Taks seems to think an Adam Smith model ideal society is in any way achievable. I disagree.

that's not true at all, but what is achievable is far less regulation than we have now. government, however, is bound by obligation to seek a means to "smooth" everything out. not that it is mandated explicitly, but it always seems to strive towards saving us from ourselves by measures such as these. it's just not possible. poke here and you get an anomaly there, poke there and something strange happens here. the system needs to regulate itself, which it will do if government would get the heck out of it.

 

it is not surprising that the smaller, local/state banks are all doing well. the banks that were not required to hand out subprimes are all fine... why is that? ahem.

 

taks

comrade taks... just because.

Link to comment
Share on other sites

yes and no, i think. no, i agree that this wasn't a result of "capitalism." there were actually laws requiring freddie and fannie to accept loans from high risk clients. it was deemed "discrimination against the poor" to deny them a loan based on their risk. NO KIDDING! they're the ones that can't pay their loans back. they didn't need a house, they needed a freaking apartment! anyway, the "greed" was from politicians. they benefited from this over the years, big time. freddie and fannie lobbied against bush when he wanted to pull in the reigns. they knew they'd get bailed out if it came down bad, and they probably knew it would come down bad, too.

That's a valid point. There are people over here saying this is all a failure of capitalism - no-one's saying it's a failure of democracy. So is this a failing of the American style of democracy, of too many checks and balances and too much inbuilt inertia?

"An electric puddle is not what I need right now." (Nina Kalenkov)

Link to comment
Share on other sites

So is this a failing of the American style of democracy, of too many checks and balances and too much inbuilt inertia?

it's got nothing to do with democracy, either. the same kinda thing can happen in a totalitarian government. also, there weren't any checks or balances on freddie and fannie, at least not many. mccain and bush both tried to limit their growth. obviously that didn't happen.

 

these sorts of controls just don't work. they ultimately inhibit the system's capability to self-adjust. instead, we get the adjustment in one fell swoop. these loans shouldn't have been given out, period. btw, i was the beneficiary of a killer loan, but i'm also responsible enough to know where my limits are. we just went adjustable this year and guess what... no problems.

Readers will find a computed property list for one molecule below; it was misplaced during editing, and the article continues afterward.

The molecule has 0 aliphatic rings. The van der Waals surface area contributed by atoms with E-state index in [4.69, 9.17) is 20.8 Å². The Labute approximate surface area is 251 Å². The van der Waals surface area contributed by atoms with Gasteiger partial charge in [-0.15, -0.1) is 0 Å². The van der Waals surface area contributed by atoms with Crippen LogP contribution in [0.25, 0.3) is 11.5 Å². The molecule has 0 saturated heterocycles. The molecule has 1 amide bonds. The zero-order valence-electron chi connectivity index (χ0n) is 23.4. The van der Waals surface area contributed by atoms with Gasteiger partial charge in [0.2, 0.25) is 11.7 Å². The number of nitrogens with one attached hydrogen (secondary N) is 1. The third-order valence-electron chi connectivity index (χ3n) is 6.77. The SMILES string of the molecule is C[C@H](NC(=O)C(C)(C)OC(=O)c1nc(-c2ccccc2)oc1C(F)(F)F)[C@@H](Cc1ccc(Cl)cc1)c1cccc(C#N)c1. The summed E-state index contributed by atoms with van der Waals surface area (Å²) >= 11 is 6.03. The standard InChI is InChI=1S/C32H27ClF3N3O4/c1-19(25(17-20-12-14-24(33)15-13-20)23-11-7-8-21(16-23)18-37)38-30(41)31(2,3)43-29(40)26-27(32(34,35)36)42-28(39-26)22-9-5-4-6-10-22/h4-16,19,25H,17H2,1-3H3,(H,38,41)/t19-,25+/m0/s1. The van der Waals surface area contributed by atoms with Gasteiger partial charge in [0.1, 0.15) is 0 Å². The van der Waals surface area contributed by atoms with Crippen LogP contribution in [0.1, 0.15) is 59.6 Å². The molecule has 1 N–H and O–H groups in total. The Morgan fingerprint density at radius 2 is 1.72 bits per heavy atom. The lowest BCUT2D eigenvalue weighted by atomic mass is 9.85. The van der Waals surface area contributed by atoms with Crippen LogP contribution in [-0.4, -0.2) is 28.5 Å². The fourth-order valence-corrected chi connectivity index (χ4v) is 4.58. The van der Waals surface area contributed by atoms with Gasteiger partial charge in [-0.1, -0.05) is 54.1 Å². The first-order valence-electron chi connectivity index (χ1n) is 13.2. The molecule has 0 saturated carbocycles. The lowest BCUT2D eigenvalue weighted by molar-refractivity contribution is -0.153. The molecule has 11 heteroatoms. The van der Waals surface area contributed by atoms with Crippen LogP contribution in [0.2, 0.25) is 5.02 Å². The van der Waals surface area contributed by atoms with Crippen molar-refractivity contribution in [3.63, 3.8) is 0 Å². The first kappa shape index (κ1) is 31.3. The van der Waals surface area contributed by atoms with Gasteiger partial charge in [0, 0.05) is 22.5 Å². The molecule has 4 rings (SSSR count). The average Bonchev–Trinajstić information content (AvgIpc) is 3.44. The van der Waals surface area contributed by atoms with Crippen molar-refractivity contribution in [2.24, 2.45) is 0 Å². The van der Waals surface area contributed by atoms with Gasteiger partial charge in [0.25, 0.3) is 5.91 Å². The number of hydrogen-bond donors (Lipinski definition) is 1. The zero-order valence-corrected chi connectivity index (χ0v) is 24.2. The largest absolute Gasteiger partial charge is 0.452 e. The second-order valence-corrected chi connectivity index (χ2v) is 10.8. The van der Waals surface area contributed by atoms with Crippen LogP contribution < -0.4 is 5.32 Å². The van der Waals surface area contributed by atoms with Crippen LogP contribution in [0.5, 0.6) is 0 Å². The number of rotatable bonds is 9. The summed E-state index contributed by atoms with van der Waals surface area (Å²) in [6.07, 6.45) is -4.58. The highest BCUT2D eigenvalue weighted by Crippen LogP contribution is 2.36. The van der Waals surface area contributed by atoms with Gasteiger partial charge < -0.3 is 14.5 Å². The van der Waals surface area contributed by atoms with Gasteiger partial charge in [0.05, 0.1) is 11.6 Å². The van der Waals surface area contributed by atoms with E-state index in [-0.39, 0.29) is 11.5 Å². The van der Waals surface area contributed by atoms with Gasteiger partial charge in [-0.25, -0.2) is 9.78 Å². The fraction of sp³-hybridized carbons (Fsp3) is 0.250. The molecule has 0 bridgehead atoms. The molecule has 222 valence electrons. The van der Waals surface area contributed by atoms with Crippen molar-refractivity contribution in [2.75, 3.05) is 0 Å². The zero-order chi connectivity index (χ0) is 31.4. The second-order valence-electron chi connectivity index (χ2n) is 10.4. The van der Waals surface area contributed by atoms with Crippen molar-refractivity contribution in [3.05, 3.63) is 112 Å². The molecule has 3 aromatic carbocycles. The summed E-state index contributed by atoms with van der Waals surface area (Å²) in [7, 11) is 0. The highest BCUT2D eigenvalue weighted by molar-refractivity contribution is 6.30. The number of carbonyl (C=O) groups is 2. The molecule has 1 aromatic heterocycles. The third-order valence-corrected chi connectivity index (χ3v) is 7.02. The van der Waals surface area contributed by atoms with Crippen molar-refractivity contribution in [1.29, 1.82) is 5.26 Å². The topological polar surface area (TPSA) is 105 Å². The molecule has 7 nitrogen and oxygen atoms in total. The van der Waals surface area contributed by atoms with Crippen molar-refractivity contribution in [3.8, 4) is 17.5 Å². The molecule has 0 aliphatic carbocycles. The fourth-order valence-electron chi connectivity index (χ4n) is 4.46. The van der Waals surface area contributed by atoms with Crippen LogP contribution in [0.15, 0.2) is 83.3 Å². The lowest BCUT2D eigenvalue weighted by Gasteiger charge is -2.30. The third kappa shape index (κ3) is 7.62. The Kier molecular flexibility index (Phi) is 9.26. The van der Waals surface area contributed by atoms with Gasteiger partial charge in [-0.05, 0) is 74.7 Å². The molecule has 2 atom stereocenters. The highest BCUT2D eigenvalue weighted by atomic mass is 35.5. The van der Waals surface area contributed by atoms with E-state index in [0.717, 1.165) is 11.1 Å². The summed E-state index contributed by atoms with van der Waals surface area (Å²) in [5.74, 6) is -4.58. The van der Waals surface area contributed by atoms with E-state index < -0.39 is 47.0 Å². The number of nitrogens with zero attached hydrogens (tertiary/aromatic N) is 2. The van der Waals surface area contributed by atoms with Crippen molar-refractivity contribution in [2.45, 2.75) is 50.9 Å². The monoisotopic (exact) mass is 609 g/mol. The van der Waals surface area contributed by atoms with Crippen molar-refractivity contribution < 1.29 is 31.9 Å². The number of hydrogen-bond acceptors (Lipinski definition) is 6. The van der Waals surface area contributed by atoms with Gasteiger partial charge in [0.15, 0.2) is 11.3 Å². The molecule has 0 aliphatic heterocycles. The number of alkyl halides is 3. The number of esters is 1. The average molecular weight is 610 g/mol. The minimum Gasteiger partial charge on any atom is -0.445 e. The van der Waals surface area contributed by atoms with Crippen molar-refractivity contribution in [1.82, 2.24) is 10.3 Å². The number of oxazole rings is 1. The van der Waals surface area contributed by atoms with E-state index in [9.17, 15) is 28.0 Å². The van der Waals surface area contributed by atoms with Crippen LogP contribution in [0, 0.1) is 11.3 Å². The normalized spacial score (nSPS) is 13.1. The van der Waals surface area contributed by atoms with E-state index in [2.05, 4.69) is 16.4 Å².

taks

comrade taks... just because.

Link to comment
Share on other sites

There are people over here saying this is all a failure of capitalism

btw, THIS is the circular argument i mentioned previously. how can this even be related to capitalism when laws were passed requiring freddie and fannie to hand out loans to high-risk clients? this is pure socialism. but the media over there won't report that, will they... nope.

 

taks

comrade taks... just because.

Link to comment
Share on other sites

btw, enoch, there are those that would argue the cycles of inflation (growth) and deflation (recession) are planned precisely for what we are seeing now. should their conspiracies prove true, it is a means to implement full socialist control over the US without actually admitting what is happening.

 

taks

comrade taks... just because.

Link to comment
Share on other sites

From the other thread:

so far the "deal" looks like the american taxpayer gets to bail out yet another government failure. yes, this is a government failure. they try, try and try again to force some regularity into the economic system and it just.doesn'.t.work. companies have zero incentive to behave as they should since they know uncle sam will come running to the rescue. maybe mccain did screw up the deal. maybe that was a good thing.

If this is, as you seem so sure, entirely a government failure, then surely it's right that the taxpayer should pick up the tab. After all, they, the voters, put these politicians into power and failed to punish them for their mistakes. I hope that helps you feel better about this deal, taks. :)

 

I personally find it marvellous that when the most deregulated laissez-faire right-wing financial system in the world goes belly-up, and the rest of the world doesn't, somehow that's because the United States isn't deregulated, laissez-faire or right-wing enough. And conspiracies? Socialist takeover? I certainly hope you're not about to blame the liberal European secular elite, because we're too busy faking global warming to take down the banks. :)

"An electric puddle is not what I need right now." (Nina Kalenkov)

Link to comment
Share on other sites

Join the conversation

You can post now and register later. If you have an account, sign in now to post with your account.
Note: Your post will require moderator approval before it will be visible.

Guest
Reply to this topic...

×   Pasted as rich text.   Paste as plain text instead

  Only 75 emoji are allowed.

×   Your link has been automatically embedded.   Display as a link instead

×   Your previous content has been restored.   Clear editor

×   You cannot paste images directly. Upload or insert images from URL.

Loading...
×
×
  • Create New...